Professional Development: For renewal of a five year educator license as a school counselor 3 semester hours in content or job/skill related area OR 5 continuing education units in content or job/skill related area OR completion of the National Board of Certified Counselors (NBCC) process for National Certified School Counselor (NCSC) is required. Details are outlined in Licensure Guidelines (436).

Student-to-Counselor Ratio: The Mississippi Public School Accountability Standards (2006) requires each high school to provide at a minimum, a time licensed guidance counselor. Code 37-9-79 (2002) requires students in elementary schools to have access to qualified student support personnel which include guidance counselors, social workers, nurses, psychologists, and others.

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Requirements for School Psychologists
     Last Updated: 9/16/2010

Pre-service Requirement: The minimum requirements for a five year educator license as a school psychologist, a candidate must have completed an approved specialist degree program in school psychology, passed the Praxis I, and passed the Praxis II specialty area test for school psychology. Details are outlined in Licensure Guidelines (451).

Professional Development: For renewal of a five year educator license as a school psychologist, 3 semester hours in content area or job/skill related area or 5 continuing education units in the content area or job/skill relatedarea are required. Details are outlined in Licensure Guidelines (451).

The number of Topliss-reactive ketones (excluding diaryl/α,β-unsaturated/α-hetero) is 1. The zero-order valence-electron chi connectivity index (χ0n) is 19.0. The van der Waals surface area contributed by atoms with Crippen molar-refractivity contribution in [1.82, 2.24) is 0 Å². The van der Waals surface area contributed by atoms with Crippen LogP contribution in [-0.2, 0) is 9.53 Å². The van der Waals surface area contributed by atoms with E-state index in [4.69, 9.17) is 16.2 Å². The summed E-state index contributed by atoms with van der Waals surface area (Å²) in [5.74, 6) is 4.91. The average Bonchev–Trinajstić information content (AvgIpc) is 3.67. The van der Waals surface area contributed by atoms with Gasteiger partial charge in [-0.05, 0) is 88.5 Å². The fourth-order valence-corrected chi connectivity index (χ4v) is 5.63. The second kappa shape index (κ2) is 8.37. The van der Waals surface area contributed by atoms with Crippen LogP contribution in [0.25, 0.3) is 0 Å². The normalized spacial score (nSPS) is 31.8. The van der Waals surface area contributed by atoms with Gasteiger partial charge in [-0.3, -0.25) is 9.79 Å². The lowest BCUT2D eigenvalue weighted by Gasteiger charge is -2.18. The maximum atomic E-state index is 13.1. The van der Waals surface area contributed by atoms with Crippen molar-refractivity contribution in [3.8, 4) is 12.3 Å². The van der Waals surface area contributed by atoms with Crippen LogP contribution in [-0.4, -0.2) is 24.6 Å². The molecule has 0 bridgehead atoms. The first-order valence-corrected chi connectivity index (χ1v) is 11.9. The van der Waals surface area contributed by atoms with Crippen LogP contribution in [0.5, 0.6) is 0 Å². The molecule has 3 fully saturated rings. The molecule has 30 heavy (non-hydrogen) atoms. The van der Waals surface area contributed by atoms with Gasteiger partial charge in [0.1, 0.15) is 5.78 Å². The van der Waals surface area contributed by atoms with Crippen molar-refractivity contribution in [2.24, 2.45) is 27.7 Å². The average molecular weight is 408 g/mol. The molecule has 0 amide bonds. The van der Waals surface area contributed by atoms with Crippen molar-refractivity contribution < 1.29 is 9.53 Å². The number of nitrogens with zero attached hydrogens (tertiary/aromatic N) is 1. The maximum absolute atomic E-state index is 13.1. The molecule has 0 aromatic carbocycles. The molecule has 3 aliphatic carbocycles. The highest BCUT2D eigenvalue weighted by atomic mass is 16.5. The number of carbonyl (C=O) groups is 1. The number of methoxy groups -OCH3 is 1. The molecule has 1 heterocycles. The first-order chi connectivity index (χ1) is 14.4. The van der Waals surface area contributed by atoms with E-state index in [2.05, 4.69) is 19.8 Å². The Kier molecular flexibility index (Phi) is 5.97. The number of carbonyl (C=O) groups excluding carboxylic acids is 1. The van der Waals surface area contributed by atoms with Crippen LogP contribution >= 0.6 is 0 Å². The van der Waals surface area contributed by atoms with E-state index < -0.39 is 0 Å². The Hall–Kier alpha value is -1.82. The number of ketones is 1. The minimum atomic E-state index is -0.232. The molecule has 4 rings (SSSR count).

Student-to-Psychologist Ratio: The Mississippi Public School Accountability Standards (2006) requires students in elementary schools to have access to qualified student support personnel, which include guidance counselors, social workers, nurses, psychologists, and others.

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Requirements for School Social Workers
     Last Updated: 9/16/2010

Pre-service Requirement: The state does not have a policy specifically outlining the requirements for a school social worker. For licensure as a social worker in the state, a candidate must: provide verification of a baccalaureate degree in social work from a college or university accredited by Council on Social Work Education (CSWE) or Southern Association of Colleges and Schools (SACS) and scored a minimum of 70 on the ASWB basic exam. Social Work Licensing provides further details.

Professional Development Requirement: None specified.

Student-to-Social Worker Ratio: The Mississippi Public School Accountability Standards (Process Standard 6.2) requires students in elementary schools to have access to qualified student support personnel, which include guidance counselors, social workers, nurses, psychologists, and others.

Requirements for Food Service Personnel
     Last Updated: 4/16/2010

Pre-service Requirement: The minimum requirements for candidacy as a building level food service manager is a high school diploma or equivalent as detailed in State Board of Education Policy EE-2 (1991).

Professional Development: State Board of Education Policy EE-2 requires managers to attend a 24 hour course during the first year of employment and complete an additional 24 hours every three years.

Code 37-13-137 (2010) requires the Office of Healthy Schools of the State Department of Education to provide comprehensive training for food service directors food service managers of local school districts on marketing healthy foods, creating a healthy cafeteria environment, effective and efficient food service operations, the standards and expectations of food service staff, and other topics as identified by the department.

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Requirements for Athletic Coaches
     Last Updated: 7/21/2008

Pre-service Requirement: None specified.

Professional Development: None specified.

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Health Promoting Environment
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Wellness Policies